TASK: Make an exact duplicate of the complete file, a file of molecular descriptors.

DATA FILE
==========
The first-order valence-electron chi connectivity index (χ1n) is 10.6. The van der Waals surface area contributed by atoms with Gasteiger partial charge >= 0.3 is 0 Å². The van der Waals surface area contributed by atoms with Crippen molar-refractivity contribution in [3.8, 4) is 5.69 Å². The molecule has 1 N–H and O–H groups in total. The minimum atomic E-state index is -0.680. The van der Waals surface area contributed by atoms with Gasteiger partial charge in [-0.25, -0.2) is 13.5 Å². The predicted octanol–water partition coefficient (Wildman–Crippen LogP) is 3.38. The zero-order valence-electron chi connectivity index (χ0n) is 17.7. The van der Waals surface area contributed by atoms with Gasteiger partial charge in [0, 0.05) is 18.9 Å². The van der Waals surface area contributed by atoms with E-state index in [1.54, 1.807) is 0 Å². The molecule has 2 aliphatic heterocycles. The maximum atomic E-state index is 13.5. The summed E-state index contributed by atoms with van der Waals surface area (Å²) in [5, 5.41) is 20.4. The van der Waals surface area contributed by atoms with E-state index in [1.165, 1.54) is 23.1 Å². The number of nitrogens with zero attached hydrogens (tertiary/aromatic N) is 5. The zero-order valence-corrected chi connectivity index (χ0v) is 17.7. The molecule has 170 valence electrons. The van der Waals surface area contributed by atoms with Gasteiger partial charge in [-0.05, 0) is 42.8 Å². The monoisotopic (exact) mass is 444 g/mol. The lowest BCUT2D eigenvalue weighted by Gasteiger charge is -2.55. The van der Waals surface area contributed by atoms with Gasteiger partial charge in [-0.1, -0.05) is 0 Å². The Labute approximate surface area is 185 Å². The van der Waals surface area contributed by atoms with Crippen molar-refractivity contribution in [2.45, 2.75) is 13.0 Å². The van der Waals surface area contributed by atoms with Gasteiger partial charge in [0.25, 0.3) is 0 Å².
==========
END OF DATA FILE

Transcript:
The first-order valence-electron chi connectivity index (χ1n) is 10.6. The van der Waals surface area contributed by atoms with Gasteiger partial charge >= 0.3 is 0 Å². The van der Waals surface area contributed by atoms with Crippen molar-refractivity contribution in [3.8, 4) is 5.69 Å². The molecule has 1 N–H and O–H groups in total. The minimum atomic E-state index is -0.680. The van der Waals surface area contributed by atoms with Gasteiger partial charge in [-0.25, -0.2) is 13.5 Å². The predicted octanol–water partition coefficient (Wildman–Crippen LogP) is 3.38. The zero-order valence-electron chi connectivity index (χ0n) is 17.7. The van der Waals surface area contributed by atoms with Gasteiger partial charge in [0, 0.05) is 18.9 Å². The van der Waals surface area contributed by atoms with E-state index in [1.54, 1.807) is 0 Å². The molecule has 2 aliphatic heterocycles. The maximum atomic E-state index is 13.5. The summed E-state index contributed by atoms with van der Waals surface area (Å²) in [5, 5.41) is 20.4. The van der Waals surface area contributed by atoms with E-state index in [1.165, 1.54) is 23.1 Å². The number of nitrogens with zero attached hydrogens (tertiary/aromatic N) is 5. The zero-order valence-corrected chi connectivity index (χ0v) is 17.7. The molecule has 170 valence electrons. The van der Waals surface area contributed by atoms with Gasteiger partial charge in [-0.05, 0) is 42.8 Å². The monoisotopic (exact) mass is 444 g/mol. The lowest BCUT2D eigenvalue weighted by Gasteiger charge is -2.55. The van der Waals surface area contributed by atoms with Gasteiger partial charge in [-0.1, -0.05) is 0 Å². The Labute approximate surface area is 185 Å². The van der Waals surface area contributed by atoms with Crippen molar-refractivity contribution in [2.45, 2.75) is 13.0 Å². The van der Waals surface area contributed by atoms with Gasteiger partial charge in [0.25, 0.3) is 0 Å².